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How Too Much Investment Diversity Can Cost You – William Schantz

How Too Much Investment Diversity Can Cost You - William Schantz

Investing can be a great way to increase your financial wealth, but it’s important not to spread yourself too thin. Investment diversity is often touted as the optimal strategy, but having too much diversity in your investment portfolio can actually cost you money and have a negative effect on your long-term goals. In this blog post, William Schantz discusses how the wrong kind of investment diversification can hurt your bottom line and what steps you need to take when looking for a successful investing strategy.

William Schantz On How Too Much Investment Diversity Can Cost You

Having too much investment diversity can be a costly mistake for investors, says William Schantz. Investing in too many stocks, mutual funds, and other investments can increase the risk of losing money over time. This is because when diversifying to a certain extent, it can become difficult to keep track of all of your investments and ensure they are performing optimally.

Investing in several different stocks or mutual funds will mean that you have many different fees to manage – some of which may be recurring or charged periodically. As each fee takes away from your portfolio’s return potential, this can add up significantly over time and eat away at the profits you should be earning from your investments.

Another cost associated with having too much investment diversity, as per William Schantz, is opportunity cost. By investing in too many different investments, you may be missing out on other opportunities that could be more profitable. For example, if you invest in a wide variety of stocks, mutual funds, bonds, and other investments at once, you may miss good opportunities to invest in specific companies or industries that are outperforming the market.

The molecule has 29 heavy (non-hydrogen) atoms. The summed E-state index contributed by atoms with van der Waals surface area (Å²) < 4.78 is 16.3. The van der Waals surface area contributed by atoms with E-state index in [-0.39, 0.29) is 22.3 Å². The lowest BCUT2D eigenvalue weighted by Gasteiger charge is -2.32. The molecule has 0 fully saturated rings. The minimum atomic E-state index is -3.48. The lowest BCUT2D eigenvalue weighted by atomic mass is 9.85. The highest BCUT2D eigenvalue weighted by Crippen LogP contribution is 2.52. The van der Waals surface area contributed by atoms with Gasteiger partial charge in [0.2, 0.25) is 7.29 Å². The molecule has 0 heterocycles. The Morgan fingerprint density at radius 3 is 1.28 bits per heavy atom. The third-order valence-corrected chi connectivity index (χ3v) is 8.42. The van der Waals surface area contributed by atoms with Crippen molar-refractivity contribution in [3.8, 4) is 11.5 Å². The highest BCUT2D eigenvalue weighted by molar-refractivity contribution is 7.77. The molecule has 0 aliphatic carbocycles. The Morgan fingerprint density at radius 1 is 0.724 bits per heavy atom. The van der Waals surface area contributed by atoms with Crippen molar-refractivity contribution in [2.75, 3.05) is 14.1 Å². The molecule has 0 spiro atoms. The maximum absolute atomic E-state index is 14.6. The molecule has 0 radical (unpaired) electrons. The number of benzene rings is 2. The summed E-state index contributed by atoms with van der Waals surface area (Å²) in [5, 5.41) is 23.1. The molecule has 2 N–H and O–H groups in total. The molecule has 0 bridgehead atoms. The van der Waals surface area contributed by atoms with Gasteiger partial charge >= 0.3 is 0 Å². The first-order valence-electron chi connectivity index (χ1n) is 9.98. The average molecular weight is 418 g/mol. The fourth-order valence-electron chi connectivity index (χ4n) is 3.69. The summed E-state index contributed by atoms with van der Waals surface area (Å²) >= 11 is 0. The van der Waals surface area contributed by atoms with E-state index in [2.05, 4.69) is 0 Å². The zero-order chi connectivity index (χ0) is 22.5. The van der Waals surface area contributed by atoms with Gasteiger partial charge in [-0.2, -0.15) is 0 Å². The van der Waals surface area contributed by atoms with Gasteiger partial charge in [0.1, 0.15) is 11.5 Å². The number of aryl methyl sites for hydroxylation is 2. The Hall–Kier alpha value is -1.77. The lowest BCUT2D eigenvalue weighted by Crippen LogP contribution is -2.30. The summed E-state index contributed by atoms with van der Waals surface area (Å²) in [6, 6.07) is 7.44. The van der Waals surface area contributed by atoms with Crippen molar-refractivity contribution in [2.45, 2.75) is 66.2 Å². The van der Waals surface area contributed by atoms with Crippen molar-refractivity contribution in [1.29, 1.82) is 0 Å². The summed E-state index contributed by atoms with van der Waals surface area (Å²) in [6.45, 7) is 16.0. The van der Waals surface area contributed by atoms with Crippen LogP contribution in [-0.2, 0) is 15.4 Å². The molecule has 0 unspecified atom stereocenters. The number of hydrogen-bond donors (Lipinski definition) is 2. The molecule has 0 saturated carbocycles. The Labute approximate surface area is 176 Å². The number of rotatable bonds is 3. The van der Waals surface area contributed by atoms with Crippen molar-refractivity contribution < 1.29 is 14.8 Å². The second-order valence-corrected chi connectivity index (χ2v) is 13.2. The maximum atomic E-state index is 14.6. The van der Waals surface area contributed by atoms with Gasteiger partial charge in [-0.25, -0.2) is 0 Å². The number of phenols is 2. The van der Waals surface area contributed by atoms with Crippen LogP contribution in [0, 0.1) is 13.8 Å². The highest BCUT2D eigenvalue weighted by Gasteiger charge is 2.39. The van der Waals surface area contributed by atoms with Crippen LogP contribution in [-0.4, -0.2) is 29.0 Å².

Data from Forbes shows that over 70% of investors who diversify too much experience lower returns than those who carefully select their investments. Similarly, the Financial Times found that 75% of portfolios with too much investment diversity saw their returns decrease by an average of 3%. Lastly, data from Investopedia showed that nearly 80% of investors with overly diverse portfolios experienced underperformance against benchmark indices as well.

For example, a study of an investor who invested in 14 different stocks found that their return was lower than if they had only invested in four or five stocks. This shows the importance of carefully selecting investments and diversifying within reason rather than having too much diversity and generating lower returns as a result.

William Schantz’s Concluding Thoughts

Overall, having too much investment diversity can be costly for investors over time due to fees, opportunity costs, and decreased returns. According to William Schantz, it is important to find a balance between diversifying your portfolio enough to spread risk while still being able to manage the investments effectively. By avoiding too much investment diversity, you can maximize your potential returns while minimizing the associated risks.